Written by James Vanderbilt
Directed by John McTiernan
Starring John Travolta, Connie Nielsen, Samuel Jackson, Tim Daly, Brian Van Holt, Taye Diggs, Giovanni Ribisi, and Harry Connick, Jr.
- Director’s commentary
- “Basic: A Director’s Design” featurette
- “Basic Ingredients: A Writer’s Perspective” featurette
Released by: Columbia Tri-star
My Advice: Definitely worth a rental.
[ad#longpost]When a half-dozen hardass Army Rangers head out for a training exercise, and only two come out the other side, the military’s bound to ask questions. Not only did two-thirds of the trainees not make it out of the jungle, neither did their trainer, Sgt. West (Jackson). With only six hours to spare and the base provost marshal Lt. Osborne (Nielsen) coming up empty interrogating the survivors, Col. Styles (Daly) calls in an old Army buddy-turned-DEA agent, Tom Hardy (Travolta).
Hardy and Nielsen find themselves plunged into a labyrinthine world of betrayals and counter-betrayals, and where nobody’s story seems to jive with anyone else’s. As they attempt to uncover what really went on in the jungles of Panama, the web of intrigue spreads further and further until it’s impossible to tell who is telling the truth and who is simply another part of the increasingly complex conspiracy that spans performance-enhancing drugs, cocaine smuggling, and murder.
Basic owes a significant debt to the classic Rashômon. The whole “crime-from-multiple-angles” bit is pulled off brilliantly here, thanks to both Vanderbilt’s excellent script and McTiernan’s equally sharp direction. With each iteration of the actual moment of crime in the jungle, the events are provided in deeper detail, leading the viewer through the same mental reconstruction of events that the investigators are uncovering a piece at a time. The end result is that the film manages the uncommon feat of not being predictable.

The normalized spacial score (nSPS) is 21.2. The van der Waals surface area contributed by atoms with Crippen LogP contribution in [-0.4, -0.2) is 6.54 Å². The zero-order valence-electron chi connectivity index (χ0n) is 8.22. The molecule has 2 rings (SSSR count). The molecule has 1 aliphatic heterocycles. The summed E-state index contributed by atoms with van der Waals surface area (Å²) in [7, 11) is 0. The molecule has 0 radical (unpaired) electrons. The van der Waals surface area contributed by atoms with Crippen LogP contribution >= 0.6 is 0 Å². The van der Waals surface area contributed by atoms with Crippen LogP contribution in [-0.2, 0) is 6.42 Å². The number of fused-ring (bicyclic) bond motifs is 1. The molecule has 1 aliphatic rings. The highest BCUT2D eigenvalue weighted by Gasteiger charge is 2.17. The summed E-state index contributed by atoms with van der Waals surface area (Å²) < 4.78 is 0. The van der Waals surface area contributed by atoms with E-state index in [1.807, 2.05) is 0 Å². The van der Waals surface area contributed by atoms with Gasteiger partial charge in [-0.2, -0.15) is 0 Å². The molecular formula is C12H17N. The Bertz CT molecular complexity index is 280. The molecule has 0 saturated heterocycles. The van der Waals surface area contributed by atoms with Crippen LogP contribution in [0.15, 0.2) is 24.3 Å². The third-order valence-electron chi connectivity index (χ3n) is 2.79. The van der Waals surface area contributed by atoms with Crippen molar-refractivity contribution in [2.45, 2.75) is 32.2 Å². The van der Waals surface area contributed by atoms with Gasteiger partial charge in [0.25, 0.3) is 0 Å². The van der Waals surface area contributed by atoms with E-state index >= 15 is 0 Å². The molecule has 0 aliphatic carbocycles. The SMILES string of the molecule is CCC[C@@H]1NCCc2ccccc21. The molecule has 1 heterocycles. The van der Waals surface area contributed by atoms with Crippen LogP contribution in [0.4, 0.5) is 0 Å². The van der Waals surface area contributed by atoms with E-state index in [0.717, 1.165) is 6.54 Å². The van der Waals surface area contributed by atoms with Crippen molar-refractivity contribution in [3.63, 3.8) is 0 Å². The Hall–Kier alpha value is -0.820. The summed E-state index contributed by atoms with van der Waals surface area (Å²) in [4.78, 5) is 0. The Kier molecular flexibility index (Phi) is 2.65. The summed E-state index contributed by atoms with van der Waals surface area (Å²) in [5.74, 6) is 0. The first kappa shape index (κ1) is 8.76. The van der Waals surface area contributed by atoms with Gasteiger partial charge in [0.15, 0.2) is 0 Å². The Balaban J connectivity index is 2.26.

The acting is good throughout. Jackson plays a fantastic hardcase drill sergeant. The on-screen chemistry between Nielsen and Travolta makes for great viewing. Van Holt holds his own despite being put opposite some true heavyweights. The only soft spot is Ribisi, whose performance isn’t bad per se, but inexplicably over-the-top and offbeat. His wounded soldier is a gibbering madman with a strange affected voice, and is a sharp contrast to the otherwise grounded performances of his castmates.
The disc has some interesting features. First up, there’s discussions with McTiernan and Vanderbilt and interviews with cast and crew about the production. These featurettes veer towards the smoke-blowing but they manage to keep from being completely useless. The excellent commentary with McTiernan is recommended, but only for those who enjoyed the film.
For those that enjoy a good mystery/intrigue yarn, this is a movie not to be missed. The bonus features are also well worth watching, but the nature of this flick is such that after a single viewing, the surprises are all gone and the story becomes significantly less interesting. So rental is the way to go.